Known as much for her transcendent beauty as for her finely honed acting skills, French actress Catherine Deneuve has been an elegant fixture in both American and international films for some fifty years. "Deneuve's most potent stock in trade has always been a beguiling and complaisant innocence, combined with an ingrained seriousness, even solemnity, that her most unbuttoned action cannot dislodge," observed a biographer in the International Dictionary of Films and Filmmakers.
Deneuve was born Catherine Dorléac on October 22, 1943, in Paris, France. Her parents, Maurice and Renée Dorléac, were also actors. At the age of thirteen, Deneuve entered the acting field herself, adopting her mother's maiden name and securing her place as an enduring film legend. Her first role was in the film Les Collegiennes. Deneuve credits her sister, Françoise Dorléac, with inspiring her to take up acting as a profession. "Her sister was a talented and beautiful actress," noted David Denicol in a New York Times profile of Deneuve, "with whom the younger, shyer Catherine was very close." In the profile, Deneuve told Denicol: "I never wanted to be an actress. My sister wanted to be an actress—and was—and actually that's how I got involved in film." Deneuve was profoundly affected by her sister's death in a car crash at age twenty-five, a tragedy which still haunts her even today, she reported in her memoir Close Up and Personal.
Deneuve appeared in other films in the early sixties, but it was not until her appearance in The Umbrellas of Cherbourg, in 1964, that she began to attract widespread attention. In the film, a musical drama in which the actors sang all their lines, she plays the daughter of an umbrella store owner. "She falls in love with a car mechanic right before he is sent off to the war in Algeria," commented a biographer in Newsmakers. "Despite professing her love and promising to marry, Deneuve's character ends up marrying a kind, rich young man who she does not love because she is pregnant with the mechanic's child. The two meet again years later having settled into their respective lives, hers as an upper-class wife and mother, his as a middle-class gas station owner." The biographer continued, reporting that, "for her performance, Deneuve gained an international audience and impressed upon the film-going public her freshness and innocence."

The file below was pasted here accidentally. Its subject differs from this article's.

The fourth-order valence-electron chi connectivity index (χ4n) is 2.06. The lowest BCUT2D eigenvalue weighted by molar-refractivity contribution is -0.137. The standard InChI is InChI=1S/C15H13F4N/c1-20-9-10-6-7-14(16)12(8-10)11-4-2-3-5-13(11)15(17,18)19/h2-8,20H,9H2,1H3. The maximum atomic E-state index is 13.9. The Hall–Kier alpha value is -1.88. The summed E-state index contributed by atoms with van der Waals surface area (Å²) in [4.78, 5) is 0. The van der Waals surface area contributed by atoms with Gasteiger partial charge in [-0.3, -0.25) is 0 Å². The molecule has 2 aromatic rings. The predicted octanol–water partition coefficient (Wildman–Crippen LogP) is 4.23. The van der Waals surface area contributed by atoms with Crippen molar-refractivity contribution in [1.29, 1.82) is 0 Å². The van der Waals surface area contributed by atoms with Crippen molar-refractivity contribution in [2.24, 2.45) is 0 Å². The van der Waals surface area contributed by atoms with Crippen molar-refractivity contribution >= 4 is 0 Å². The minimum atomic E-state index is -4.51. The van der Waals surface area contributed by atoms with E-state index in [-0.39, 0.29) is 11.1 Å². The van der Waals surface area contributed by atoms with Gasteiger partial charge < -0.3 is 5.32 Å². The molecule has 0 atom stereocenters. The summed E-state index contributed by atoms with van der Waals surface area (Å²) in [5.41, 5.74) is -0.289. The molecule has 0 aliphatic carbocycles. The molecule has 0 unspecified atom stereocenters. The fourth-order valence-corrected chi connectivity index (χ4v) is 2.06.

Her next film, Repulsion, brought her into contact with the first of many prominent actors and directors she would be involved with over the years. The film was directed by Roman Polanski, and "helped establish the cold yet sexual persona that has been identified with Deneuve for the majority of her career," the Newsmakers biographer reported.
Deneuve's personal life, though occasionally turbulent, seemed well removed from her professional life. In 1963, she had a son with film director Roger Vadim, known for his relationships with other leading ladies of the time, including Brigitte Bardot and Jane Fonda. Her marriage in 1965 to photographer David Bailey lasted some seven years, until they were divorced in 1972. Meanwhile, Deneuve had become romantically involved with noted actor Marcello Mastroianni in 1971. The two had a daughter together in May, 1972.
As an actress, Deneuve has remained consistently busy in film throughout her career. She again garnered international attention and critical acclaim in 1992, when she starred in Indochine, portraying Eliane Devries, a French rubber plantation owner whose personal and business life erupted in turmoil. Deneuve has received many awards and honors. She received a Cesar Award, the French equivalent of America's Academy Award, in 1980 for Le Dernier Metro; and in 1992 for Indochine, for which she also received an Academy Award nomination. She served as the model and spokeswoman for the upscale perfume Chanel No. 5, which greatly energized sales. She also launched her own perfume through Avon. In 1985, the French Ministry of Culture selected Deneuve as the model for Marianne, the female symbol of the French Republic, replacing another well-known French film star, iconic sex symbol Brigitte Bardot.
"Now well into middle-age, Deneuve has settled in as one of the French cinema's aristocrats and legends. Any film in which she appears, even in a small role—such as Est-ouest, in which she plays an actress—automatically radiates prestige," commented the International Dictionary of Films and Filmmakers biographer. Deneuve finds growing older a natural and acceptable part of nature, even if it has unpleasant consequences. In a Guardian interview with Geoff Andrew, Deneuve said that "getting older is not nice for anyone, not for men, not for women, and even more difficult for people who depend on their physical appearance. But it's not a drama."
In her combination diary and memoir Close Up and Personal, Deneuve reflects back on her long and prestigious career in film. The book is derived from diary entries and thoughts that Deneuve recorded as she worked on film projects outside of France. "This book was company for me—I wrote these things when I was in hotels, far from where I normally live. I never intended to publish it," she told Andrew. After working with an editor who helped her prepare a book of interviews, she asked whether there would be any interest in her older journal entries. The editor read her writings and was convinced they would be appropriate for a book, which led to the publication of Close Up and Personal.